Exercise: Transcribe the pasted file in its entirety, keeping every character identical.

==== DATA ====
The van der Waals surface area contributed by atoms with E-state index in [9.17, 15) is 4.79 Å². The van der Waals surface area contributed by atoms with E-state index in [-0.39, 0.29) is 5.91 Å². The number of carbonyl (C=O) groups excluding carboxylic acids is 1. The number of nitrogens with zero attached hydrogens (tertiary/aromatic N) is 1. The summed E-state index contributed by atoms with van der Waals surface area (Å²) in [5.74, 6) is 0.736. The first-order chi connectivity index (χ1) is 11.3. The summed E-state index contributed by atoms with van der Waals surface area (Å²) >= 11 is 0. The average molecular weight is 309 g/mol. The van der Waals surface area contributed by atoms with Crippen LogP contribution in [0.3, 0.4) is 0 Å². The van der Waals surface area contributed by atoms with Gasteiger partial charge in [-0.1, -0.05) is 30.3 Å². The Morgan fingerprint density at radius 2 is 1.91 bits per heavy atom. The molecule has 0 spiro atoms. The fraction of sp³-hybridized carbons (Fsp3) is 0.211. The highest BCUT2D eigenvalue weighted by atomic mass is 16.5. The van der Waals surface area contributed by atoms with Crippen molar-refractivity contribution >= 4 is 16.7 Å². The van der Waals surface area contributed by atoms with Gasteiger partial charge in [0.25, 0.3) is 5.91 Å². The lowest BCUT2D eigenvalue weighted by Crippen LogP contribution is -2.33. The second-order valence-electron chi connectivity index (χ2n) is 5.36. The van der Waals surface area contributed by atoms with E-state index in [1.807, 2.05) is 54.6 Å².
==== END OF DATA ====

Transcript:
The van der Waals surface area contributed by atoms with E-state index in [9.17, 15) is 4.79 Å². The van der Waals surface area contributed by atoms with E-state index in [-0.39, 0.29) is 5.91 Å². The number of carbonyl (C=O) groups excluding carboxylic acids is 1. The number of nitrogens with zero attached hydrogens (tertiary/aromatic N) is 1. The summed E-state index contributed by atoms with van der Waals surface area (Å²) in [5.74, 6) is 0.736. The first-order chi connectivity index (χ1) is 11.3. The summed E-state index contributed by atoms with van der Waals surface area (Å²) >= 11 is 0. The average molecular weight is 309 g/mol. The van der Waals surface area contributed by atoms with Crippen LogP contribution in [0.3, 0.4) is 0 Å². The van der Waals surface area contributed by atoms with Gasteiger partial charge in [-0.1, -0.05) is 30.3 Å². The Morgan fingerprint density at radius 2 is 1.91 bits per heavy atom. The molecule has 0 spiro atoms. The fraction of sp³-hybridized carbons (Fsp3) is 0.211. The highest BCUT2D eigenvalue weighted by atomic mass is 16.5. The van der Waals surface area contributed by atoms with Crippen molar-refractivity contribution >= 4 is 16.7 Å². The van der Waals surface area contributed by atoms with Gasteiger partial charge in [0.25, 0.3) is 5.91 Å². The lowest BCUT2D eigenvalue weighted by Crippen LogP contribution is -2.33. The second-order valence-electron chi connectivity index (χ2n) is 5.36. The van der Waals surface area contributed by atoms with E-state index in [1.807, 2.05) is 54.6 Å².